National Organization for Rare Disorders, Inc.
It is possible that the main title of the report Cholecystitis is not the name you expected.
Cholecystitis is inflammation of the gallbladder, the pear-shaped muscular sac that lies below the liver. The gallbladder's main function is to store and concentrate bile and to expel the bile through the bile duct during the digestion of fats. (Bile is a greenish-brown liquid produced by the liver that breaks down fats present in the small intestine during digestion.) Cholecystitis may come on suddenly (acute) or may persist over a period of time (chronic). Acute cholecystitis is usually caused by obstruction of the outlet of the gallbladder, which is often due to the development of a stone formed in the biliary tract (gallstone or biliary calculus). Repeated mild episodes of acute cholecystitis may result in chronic cholecystitis, which may be characterized by thickening and shrinking of the gallbladder walls and a resulting inability to store bile. Cholecystitis may cause a variety of symptoms including severe pain in the right side of the abdomen (right upper quadrant) and/or back, nausea, vomiting, indigestion, fever, and persistent yellowing of the skin, mucous membranes, and whites of the eyes (jaundice). In some cases, there may be additional symptoms.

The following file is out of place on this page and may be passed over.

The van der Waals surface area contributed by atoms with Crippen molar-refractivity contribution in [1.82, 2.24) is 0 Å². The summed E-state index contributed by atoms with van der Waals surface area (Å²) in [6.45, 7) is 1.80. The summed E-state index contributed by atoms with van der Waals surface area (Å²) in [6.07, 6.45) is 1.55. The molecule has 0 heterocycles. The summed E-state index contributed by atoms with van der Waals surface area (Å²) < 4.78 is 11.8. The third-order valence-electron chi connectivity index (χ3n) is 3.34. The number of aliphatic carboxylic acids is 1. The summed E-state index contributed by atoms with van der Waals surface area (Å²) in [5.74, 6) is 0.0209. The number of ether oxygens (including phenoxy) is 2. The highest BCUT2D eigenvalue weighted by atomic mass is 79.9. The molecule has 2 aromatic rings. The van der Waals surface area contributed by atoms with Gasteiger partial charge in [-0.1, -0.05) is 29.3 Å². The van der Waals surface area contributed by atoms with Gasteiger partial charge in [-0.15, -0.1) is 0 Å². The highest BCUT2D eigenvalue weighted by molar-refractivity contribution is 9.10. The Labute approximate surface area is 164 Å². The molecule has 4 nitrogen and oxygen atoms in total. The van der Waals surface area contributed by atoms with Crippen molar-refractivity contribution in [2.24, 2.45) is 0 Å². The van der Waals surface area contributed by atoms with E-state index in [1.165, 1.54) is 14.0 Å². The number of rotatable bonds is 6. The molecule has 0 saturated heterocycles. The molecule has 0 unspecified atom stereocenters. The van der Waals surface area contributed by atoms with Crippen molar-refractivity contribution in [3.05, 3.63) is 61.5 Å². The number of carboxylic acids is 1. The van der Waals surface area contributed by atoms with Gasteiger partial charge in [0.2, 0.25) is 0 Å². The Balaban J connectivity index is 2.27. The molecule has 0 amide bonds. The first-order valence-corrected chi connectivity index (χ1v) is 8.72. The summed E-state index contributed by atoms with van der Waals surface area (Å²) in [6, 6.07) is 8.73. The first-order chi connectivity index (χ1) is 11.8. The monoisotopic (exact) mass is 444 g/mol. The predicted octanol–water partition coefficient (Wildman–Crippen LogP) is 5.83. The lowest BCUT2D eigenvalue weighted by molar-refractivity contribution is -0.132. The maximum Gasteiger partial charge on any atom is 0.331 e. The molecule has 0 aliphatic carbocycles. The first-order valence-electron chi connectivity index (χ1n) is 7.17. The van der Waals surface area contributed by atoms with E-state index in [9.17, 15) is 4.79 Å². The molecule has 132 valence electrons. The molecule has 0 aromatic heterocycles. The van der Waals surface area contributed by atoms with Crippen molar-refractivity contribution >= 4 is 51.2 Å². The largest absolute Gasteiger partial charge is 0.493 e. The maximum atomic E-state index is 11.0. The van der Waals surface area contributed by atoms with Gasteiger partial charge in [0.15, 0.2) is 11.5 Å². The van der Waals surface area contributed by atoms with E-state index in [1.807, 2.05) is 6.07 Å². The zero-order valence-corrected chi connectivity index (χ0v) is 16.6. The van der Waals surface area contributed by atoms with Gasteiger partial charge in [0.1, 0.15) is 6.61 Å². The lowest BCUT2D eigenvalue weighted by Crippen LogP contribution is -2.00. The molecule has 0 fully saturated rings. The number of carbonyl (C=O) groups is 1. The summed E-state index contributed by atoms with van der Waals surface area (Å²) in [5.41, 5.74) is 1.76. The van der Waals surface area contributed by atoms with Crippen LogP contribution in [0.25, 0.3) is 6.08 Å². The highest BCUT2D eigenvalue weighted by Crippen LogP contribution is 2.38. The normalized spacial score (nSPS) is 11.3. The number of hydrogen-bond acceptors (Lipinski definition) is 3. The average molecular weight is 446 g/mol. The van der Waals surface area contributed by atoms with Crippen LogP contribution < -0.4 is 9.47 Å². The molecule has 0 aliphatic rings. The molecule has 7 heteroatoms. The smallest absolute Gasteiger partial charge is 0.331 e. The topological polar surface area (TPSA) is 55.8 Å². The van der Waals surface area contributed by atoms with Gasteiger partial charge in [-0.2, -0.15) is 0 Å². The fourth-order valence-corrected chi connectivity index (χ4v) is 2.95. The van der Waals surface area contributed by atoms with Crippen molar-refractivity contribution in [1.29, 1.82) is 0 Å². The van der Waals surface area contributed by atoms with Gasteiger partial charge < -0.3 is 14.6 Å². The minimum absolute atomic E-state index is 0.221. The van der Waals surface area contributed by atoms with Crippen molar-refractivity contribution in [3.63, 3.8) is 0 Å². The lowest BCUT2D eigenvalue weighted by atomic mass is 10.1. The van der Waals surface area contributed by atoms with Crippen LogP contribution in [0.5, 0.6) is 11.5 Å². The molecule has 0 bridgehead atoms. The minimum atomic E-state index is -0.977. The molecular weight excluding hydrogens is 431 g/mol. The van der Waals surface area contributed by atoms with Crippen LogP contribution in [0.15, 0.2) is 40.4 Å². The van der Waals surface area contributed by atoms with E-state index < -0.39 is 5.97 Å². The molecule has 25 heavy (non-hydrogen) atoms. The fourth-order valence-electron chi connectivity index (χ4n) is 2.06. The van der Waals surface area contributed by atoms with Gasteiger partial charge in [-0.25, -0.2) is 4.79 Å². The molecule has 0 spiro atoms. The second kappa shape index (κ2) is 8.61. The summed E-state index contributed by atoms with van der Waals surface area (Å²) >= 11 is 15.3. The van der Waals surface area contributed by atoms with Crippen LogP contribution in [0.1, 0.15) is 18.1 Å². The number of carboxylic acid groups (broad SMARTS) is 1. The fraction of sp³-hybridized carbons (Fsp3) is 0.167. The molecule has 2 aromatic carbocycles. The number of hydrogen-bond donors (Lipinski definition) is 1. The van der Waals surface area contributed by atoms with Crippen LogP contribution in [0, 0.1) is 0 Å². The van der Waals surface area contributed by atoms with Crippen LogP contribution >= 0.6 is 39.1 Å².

Digestive Disease National Coalition
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Genetic and Rare Diseases (GARD) Information Center
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This is an abstract of a report from the National Organization for Rare Disorders, Inc. ® (NORD). A copy of the complete report can be obtained for a small fee by visiting the NORD website. The complete report contains additional information including symptoms, causes, affected population, related disorders, standard and investigational treatments (if available), and references from medical literature. For a full-text version of this topic, see http://www.rarediseases.org/search/rdblist.html